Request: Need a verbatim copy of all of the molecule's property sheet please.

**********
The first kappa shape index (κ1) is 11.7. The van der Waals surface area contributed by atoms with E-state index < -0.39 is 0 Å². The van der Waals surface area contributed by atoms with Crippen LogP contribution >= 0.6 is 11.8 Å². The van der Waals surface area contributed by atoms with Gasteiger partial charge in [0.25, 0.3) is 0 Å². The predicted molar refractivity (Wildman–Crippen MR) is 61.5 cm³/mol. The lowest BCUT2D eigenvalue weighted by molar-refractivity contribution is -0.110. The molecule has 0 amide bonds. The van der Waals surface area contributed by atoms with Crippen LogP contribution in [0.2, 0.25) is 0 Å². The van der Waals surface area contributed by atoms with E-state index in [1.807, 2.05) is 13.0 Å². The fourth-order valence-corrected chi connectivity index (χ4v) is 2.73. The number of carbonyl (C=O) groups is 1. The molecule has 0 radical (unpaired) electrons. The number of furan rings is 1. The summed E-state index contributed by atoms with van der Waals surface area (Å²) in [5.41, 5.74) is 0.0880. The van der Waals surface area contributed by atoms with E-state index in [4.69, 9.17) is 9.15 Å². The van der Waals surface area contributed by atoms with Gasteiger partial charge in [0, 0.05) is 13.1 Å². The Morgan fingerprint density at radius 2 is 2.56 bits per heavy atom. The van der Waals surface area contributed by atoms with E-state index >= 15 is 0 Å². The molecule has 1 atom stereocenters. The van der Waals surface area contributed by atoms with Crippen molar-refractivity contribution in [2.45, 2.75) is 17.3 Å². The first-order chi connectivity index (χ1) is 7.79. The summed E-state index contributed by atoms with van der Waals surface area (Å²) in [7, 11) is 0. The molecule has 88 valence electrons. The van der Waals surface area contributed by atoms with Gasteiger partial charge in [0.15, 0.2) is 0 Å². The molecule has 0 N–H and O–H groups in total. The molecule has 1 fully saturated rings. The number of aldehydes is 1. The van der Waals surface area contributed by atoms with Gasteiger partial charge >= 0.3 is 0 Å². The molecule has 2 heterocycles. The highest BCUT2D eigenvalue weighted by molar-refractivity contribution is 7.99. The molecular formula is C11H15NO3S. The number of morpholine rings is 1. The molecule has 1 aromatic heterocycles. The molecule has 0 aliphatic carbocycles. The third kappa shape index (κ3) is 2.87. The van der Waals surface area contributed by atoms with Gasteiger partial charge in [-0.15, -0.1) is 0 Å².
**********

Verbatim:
The first kappa shape index (κ1) is 11.7. The van der Waals surface area contributed by atoms with E-state index < -0.39 is 0 Å². The van der Waals surface area contributed by atoms with Crippen LogP contribution >= 0.6 is 11.8 Å². The van der Waals surface area contributed by atoms with Gasteiger partial charge in [0.25, 0.3) is 0 Å². The predicted molar refractivity (Wildman–Crippen MR) is 61.5 cm³/mol. The lowest BCUT2D eigenvalue weighted by molar-refractivity contribution is -0.110. The molecule has 0 amide bonds. The van der Waals surface area contributed by atoms with Crippen LogP contribution in [0.2, 0.25) is 0 Å². The van der Waals surface area contributed by atoms with E-state index in [1.807, 2.05) is 13.0 Å². The fourth-order valence-corrected chi connectivity index (χ4v) is 2.73. The number of carbonyl (C=O) groups is 1. The molecule has 0 radical (unpaired) electrons. The number of furan rings is 1. The summed E-state index contributed by atoms with van der Waals surface area (Å²) in [5.41, 5.74) is 0.0880. The van der Waals surface area contributed by atoms with E-state index in [4.69, 9.17) is 9.15 Å². The van der Waals surface area contributed by atoms with Gasteiger partial charge in [0, 0.05) is 13.1 Å². The Morgan fingerprint density at radius 2 is 2.56 bits per heavy atom. The van der Waals surface area contributed by atoms with E-state index >= 15 is 0 Å². The molecule has 1 atom stereocenters. The van der Waals surface area contributed by atoms with Crippen molar-refractivity contribution in [2.45, 2.75) is 17.3 Å². The first-order chi connectivity index (χ1) is 7.79. The summed E-state index contributed by atoms with van der Waals surface area (Å²) in [7, 11) is 0. The molecule has 88 valence electrons. The van der Waals surface area contributed by atoms with Gasteiger partial charge in [0.15, 0.2) is 0 Å². The molecule has 0 N–H and O–H groups in total. The molecule has 1 fully saturated rings. The number of aldehydes is 1. The van der Waals surface area contributed by atoms with Gasteiger partial charge >= 0.3 is 0 Å². The molecule has 2 heterocycles. The highest BCUT2D eigenvalue weighted by molar-refractivity contribution is 7.99. The molecular formula is C11H15NO3S. The number of morpholine rings is 1. The molecule has 1 aromatic heterocycles. The molecule has 0 aliphatic carbocycles. The third kappa shape index (κ3) is 2.87. The van der Waals surface area contributed by atoms with Gasteiger partial charge in [-0.15, -0.1) is 0 Å².